Sexual exploitation of children, besides being a heinous crime, is a gross violation of basic human rights.


As G8 Ministers of Justice and Home Affairs, we firmly condemn all forms of sexual exploitation of children, including “travelling sex offenders”, and the proliferation of child pornography on the Internet.


It is important to consider ratifying the Council of Europe Convention on the protection of children against sexual exploitation and sexual abuse.


The G8 co-operation in this area is well established and it allows us to combat this despicable phenomenon more effectively.


We appreciate the G8 initiatives and projects in this area by the experts of the Roma/Lyon Group. These include the “G8 Wanted Child Sex Offenders” website, efforts to stop and prosecute “travelling sex offenders”, as well as the recent International Research Symposium held at the University of North Carolina in Chapel Hill on the sexual exploitation of children. These initiatives strengthen our capacity to prevent and combat this scourge, and we consider it important to develop them further.


The continuous advances in technology offer more scope for improving international co-operation in this field, especially in regulatory and operational terms.


We believe, in particular, that consideration should be given to aggressive measures such as the creation of a blacklist of sites containing child pornography, aimed at blocking navigation to paedophile sites and/or measures to increase the reporting of child pornography as appropriate in our various legal systems. The blacklist could be run by some international organizations. This blacklist could be updated and disseminated by international organisations, then adapted where necessary and implemented by appropriate domestic organisations.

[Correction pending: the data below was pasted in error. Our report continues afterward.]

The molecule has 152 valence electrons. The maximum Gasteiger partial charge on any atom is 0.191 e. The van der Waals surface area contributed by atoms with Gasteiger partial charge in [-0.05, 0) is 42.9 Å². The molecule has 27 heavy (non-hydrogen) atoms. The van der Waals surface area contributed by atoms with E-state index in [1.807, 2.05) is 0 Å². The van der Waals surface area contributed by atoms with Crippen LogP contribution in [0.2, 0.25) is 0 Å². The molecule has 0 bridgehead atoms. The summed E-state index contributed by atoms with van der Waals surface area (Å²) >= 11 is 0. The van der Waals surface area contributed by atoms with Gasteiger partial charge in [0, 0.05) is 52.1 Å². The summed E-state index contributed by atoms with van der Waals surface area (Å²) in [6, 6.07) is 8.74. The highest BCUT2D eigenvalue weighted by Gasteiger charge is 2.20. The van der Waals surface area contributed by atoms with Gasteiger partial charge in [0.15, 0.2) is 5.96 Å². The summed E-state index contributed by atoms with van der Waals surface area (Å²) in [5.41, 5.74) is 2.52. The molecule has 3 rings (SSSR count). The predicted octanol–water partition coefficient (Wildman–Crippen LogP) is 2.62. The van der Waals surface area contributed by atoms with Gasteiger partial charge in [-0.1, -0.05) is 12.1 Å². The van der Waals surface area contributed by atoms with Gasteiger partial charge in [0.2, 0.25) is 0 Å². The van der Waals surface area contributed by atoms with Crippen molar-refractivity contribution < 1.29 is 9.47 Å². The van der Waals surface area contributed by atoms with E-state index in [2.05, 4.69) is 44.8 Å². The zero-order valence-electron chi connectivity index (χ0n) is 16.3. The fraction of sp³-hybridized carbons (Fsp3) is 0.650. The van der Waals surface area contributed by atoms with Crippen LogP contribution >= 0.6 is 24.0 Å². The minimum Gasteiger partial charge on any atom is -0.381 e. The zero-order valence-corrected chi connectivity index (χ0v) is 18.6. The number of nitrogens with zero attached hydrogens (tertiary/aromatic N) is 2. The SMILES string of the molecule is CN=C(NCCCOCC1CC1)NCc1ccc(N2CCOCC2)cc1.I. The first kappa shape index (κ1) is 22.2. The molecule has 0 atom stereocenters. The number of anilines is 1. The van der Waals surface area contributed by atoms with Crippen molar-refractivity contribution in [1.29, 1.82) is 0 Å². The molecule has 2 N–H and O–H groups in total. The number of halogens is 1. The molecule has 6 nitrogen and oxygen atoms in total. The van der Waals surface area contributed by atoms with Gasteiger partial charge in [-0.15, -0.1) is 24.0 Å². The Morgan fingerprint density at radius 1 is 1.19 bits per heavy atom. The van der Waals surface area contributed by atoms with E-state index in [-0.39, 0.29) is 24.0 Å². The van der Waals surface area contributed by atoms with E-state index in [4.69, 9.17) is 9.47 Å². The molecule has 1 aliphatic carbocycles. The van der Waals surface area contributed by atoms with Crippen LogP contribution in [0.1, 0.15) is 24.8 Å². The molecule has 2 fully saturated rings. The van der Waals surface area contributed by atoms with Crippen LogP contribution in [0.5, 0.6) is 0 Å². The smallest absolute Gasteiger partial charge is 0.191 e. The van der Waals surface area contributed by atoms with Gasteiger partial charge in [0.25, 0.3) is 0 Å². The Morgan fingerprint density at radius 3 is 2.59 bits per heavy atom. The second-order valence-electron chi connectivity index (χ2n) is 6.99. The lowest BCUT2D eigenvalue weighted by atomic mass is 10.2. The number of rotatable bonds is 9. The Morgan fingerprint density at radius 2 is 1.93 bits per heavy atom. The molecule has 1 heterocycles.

Effective international cooperation would also be achieved through a wider membership in multi-lateral task forces, sharing specialised software and closely coordinating on line undercover investigations and other international law enforcement operations.


We therefore encourage our experts to study the various aspects underlying the implementation of the above-mentioned devices for international collaboration.


Recognizing the importance of bringing together our efforts to combat child pornography online and offline, we adopted a stand-alone Declaration on child pornography, entitled “The Risk to Children Posed by Child Pornography Offenders” and reaffirm our commitment to continue to work together to combat child pornography, particularly on the Internet.



CYBERCRIME AND CYBERSECURITY


The hazardous nature of cybercrime – which covers a broad array of crimes – is increasing in tandem with the pace of technological progress.


One alarming development is the worldwide increase in identity frauds, which threatens both the financial and personal security of individuals and undermines national security efforts. We applaud the practical guidance on this topic that Roma/Lyon experts provided earlier this year to the UN Commission on Crime Prevention and Criminal Justice.


Criminal misuse of social networks, encryption services, VoIP services, the Domain Name System, and other new and evolving criminal attacks on information systems, pose increased challenges to law enforcement capabilities and are spreading.